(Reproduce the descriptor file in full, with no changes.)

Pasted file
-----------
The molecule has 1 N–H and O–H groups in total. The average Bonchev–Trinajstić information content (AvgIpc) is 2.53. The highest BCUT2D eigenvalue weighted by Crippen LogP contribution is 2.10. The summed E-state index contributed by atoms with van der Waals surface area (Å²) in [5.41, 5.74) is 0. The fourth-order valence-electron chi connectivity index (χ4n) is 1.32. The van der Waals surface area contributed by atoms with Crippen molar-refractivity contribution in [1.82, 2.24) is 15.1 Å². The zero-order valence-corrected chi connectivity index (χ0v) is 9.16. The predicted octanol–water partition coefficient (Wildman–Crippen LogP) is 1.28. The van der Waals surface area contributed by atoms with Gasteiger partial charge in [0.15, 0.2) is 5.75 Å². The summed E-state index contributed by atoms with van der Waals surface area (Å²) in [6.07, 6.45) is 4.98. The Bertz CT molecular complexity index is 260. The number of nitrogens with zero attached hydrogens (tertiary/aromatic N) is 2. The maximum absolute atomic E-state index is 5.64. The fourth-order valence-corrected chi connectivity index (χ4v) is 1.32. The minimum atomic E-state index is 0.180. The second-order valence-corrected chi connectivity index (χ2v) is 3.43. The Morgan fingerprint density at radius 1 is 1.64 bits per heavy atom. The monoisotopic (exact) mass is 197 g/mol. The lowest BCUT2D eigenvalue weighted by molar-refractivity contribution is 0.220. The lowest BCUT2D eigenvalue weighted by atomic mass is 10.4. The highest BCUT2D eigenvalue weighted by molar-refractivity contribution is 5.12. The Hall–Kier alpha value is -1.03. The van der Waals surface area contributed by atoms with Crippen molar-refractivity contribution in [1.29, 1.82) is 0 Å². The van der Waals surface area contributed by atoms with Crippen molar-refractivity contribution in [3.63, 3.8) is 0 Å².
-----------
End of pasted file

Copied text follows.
The molecule has 1 N–H and O–H groups in total. The average Bonchev–Trinajstić information content (AvgIpc) is 2.53. The highest BCUT2D eigenvalue weighted by Crippen LogP contribution is 2.10. The summed E-state index contributed by atoms with van der Waals surface area (Å²) in [5.41, 5.74) is 0. The fourth-order valence-electron chi connectivity index (χ4n) is 1.32. The van der Waals surface area contributed by atoms with Crippen molar-refractivity contribution in [1.82, 2.24) is 15.1 Å². The zero-order valence-corrected chi connectivity index (χ0v) is 9.16. The predicted octanol–water partition coefficient (Wildman–Crippen LogP) is 1.28. The van der Waals surface area contributed by atoms with Gasteiger partial charge in [0.15, 0.2) is 5.75 Å². The summed E-state index contributed by atoms with van der Waals surface area (Å²) in [6.07, 6.45) is 4.98. The Bertz CT molecular complexity index is 260. The number of nitrogens with zero attached hydrogens (tertiary/aromatic N) is 2. The maximum absolute atomic E-state index is 5.64. The fourth-order valence-corrected chi connectivity index (χ4v) is 1.32. The minimum atomic E-state index is 0.180. The second-order valence-corrected chi connectivity index (χ2v) is 3.43. The Morgan fingerprint density at radius 1 is 1.64 bits per heavy atom. The monoisotopic (exact) mass is 197 g/mol. The lowest BCUT2D eigenvalue weighted by molar-refractivity contribution is 0.220. The lowest BCUT2D eigenvalue weighted by atomic mass is 10.4. The highest BCUT2D eigenvalue weighted by molar-refractivity contribution is 5.12. The Hall–Kier alpha value is -1.03. The van der Waals surface area contributed by atoms with Crippen molar-refractivity contribution in [1.29, 1.82) is 0 Å². The van der Waals surface area contributed by atoms with Crippen molar-refractivity contribution in [3.63, 3.8) is 0 Å².